These domestic, homey sweets barely scratch the surface of the complex, intricate world of cooking at the White House: it’s an enterprise that involves chefs, sous-chefs pastry chefs, and ranks of workers whose primary objective is to satisfy the needs and appetites of the First Family and their nearly constant rotation of prestigious guests. And of course, tastes and needs tend to change every four years - when the entire staff (as well as the archive of White House recipes) is re-evaluated.
THE KENNEDYS: A FRENCH AT THE WHITE HOUSE
As any historical trivia fan already knows, not every President has had particularly refined tastes or hearty appetites. J.F.Kennedy, apparently, had to almost be dragged to the table, while his wife Jackie tried to hire chef Jacques Pépin, who had cooked for Charles de Gaulle. When Pépin politely declined the post, the elegant (and famed Francophile) First Lady eventually hired René Verdon, who became the White House’s Executive Chef, becoming famous for extravagant dishes like crab, lamb, and strawberries that he served to honored guests like Grace Kelley and Prince Ranieri of Monaco. Verdon, however, left the White House in 1965 after being required to cook a cold garbanzo bean purée for an official event. The tastes in the mid ‘60s were no longer “haute” enough for Verdon, whose successor was the Swiss chef Henry Haller, who remained there for another two decades.
NIXON, CARTER AND RAEGAN: THE 'HALLER ERA'
The Haller era was the most enduring but the least public with regards to Presidential menus: Haller served Nixon, Carter, and Reagan – claiming that First Lady Nancy was the most “hands on” with regards to important events. She and Haller would go over sequence and ingredients together, and she’d insist on being served the evening’s entire menu in advance, as kind of a dress rehearsal. The next day, she’d give the chef her feedback—asking him to make adjustments according to certain guests. The chef’s legendary patience was put to the test with the arrival of the King of Arabia who arrived at the White House with 5 suitcases full of his own food, as well as a “food taster” who had to taste every dish the chef served.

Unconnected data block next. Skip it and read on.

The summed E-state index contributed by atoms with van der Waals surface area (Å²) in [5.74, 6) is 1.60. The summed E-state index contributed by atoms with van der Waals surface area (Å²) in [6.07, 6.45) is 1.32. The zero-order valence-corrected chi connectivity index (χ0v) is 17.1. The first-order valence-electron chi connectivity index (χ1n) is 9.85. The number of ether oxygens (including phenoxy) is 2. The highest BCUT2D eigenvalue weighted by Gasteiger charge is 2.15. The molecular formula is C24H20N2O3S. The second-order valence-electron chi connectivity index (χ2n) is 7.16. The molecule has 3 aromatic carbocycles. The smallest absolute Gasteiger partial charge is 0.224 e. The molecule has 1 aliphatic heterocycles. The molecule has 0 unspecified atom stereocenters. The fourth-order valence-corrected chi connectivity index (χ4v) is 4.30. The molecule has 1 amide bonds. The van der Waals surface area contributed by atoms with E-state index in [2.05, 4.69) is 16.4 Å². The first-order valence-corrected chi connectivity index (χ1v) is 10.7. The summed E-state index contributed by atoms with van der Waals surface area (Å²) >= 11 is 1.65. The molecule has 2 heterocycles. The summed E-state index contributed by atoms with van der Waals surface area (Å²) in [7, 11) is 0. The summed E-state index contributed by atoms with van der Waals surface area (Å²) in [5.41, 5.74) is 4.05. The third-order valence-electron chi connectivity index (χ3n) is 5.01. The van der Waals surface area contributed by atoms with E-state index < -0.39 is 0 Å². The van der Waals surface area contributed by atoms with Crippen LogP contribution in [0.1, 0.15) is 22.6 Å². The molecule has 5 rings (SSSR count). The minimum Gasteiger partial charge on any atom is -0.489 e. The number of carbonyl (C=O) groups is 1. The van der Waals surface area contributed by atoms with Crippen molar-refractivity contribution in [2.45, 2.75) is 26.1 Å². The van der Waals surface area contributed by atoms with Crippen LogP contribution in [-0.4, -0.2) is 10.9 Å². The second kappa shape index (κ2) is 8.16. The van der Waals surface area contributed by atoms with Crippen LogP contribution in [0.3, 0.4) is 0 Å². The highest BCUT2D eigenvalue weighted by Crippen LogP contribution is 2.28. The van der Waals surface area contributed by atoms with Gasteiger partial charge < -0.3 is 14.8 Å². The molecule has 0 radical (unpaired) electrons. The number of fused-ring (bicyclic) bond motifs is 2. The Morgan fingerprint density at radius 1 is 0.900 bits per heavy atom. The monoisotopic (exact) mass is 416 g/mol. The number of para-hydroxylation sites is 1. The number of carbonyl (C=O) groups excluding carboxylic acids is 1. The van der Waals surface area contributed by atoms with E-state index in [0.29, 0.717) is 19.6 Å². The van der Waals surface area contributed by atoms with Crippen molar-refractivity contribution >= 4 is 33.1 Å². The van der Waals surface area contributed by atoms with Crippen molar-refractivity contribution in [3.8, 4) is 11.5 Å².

AN AMERICAN FELLOW FOR GEORGE BUSH
It wasn’t an easy job for the Parisian chef Pierre Chambrin, chosen by President George W. Bush: he lasted only two years until falling victim to the trend of promoting a much more “American” style of eating, with foods lower in fat and cholesterol. With his classical French training, Chambrin decided he was not the man for the job.
Representing the true stars-and-striped way of eating was White House chef Walter Scheib, who served for ten years, after a childhood spent in California and Maryland and then a successful career in the restaurants of Washington D.C. When the Clintons arrived, Hillary enthusiastically embraced Scheibs low-fat style, while the Southern-raised Bill still indulged in hamburgers, take away, and barbecue, which would arrive directly from the fast food chains.
FROM BUSH TO OBAMA: THE LADY'S TOUCH
The most recent regime change happened under Laura Bush: Scheib resigned, citing differences in styles, and thus arrived the very first woman (and minority) to take over the White House kitchen. The Filipina Cristeta Comerford is one of the very few women to belong to the Club des Chef des Chefs, the exclusive network of chefs who have served world leaders. Comerford has earned the respect and admiration of First Ladies, Presidents and their guests for decades now, and the quintessentially American dinner served in honor of China’s President Hu earned rave reviews for the Obama administration. Comerford’s exceptional talent lies in her ability to give classic American dishes the flavor and taste of all the varied diversity – both ethnic and cultural – that makes the United States so remarkable. And her focus on health is a big plus for fitness-minded Michelle. It looks like chef Comerford’s place in history is set - at least for another four years.
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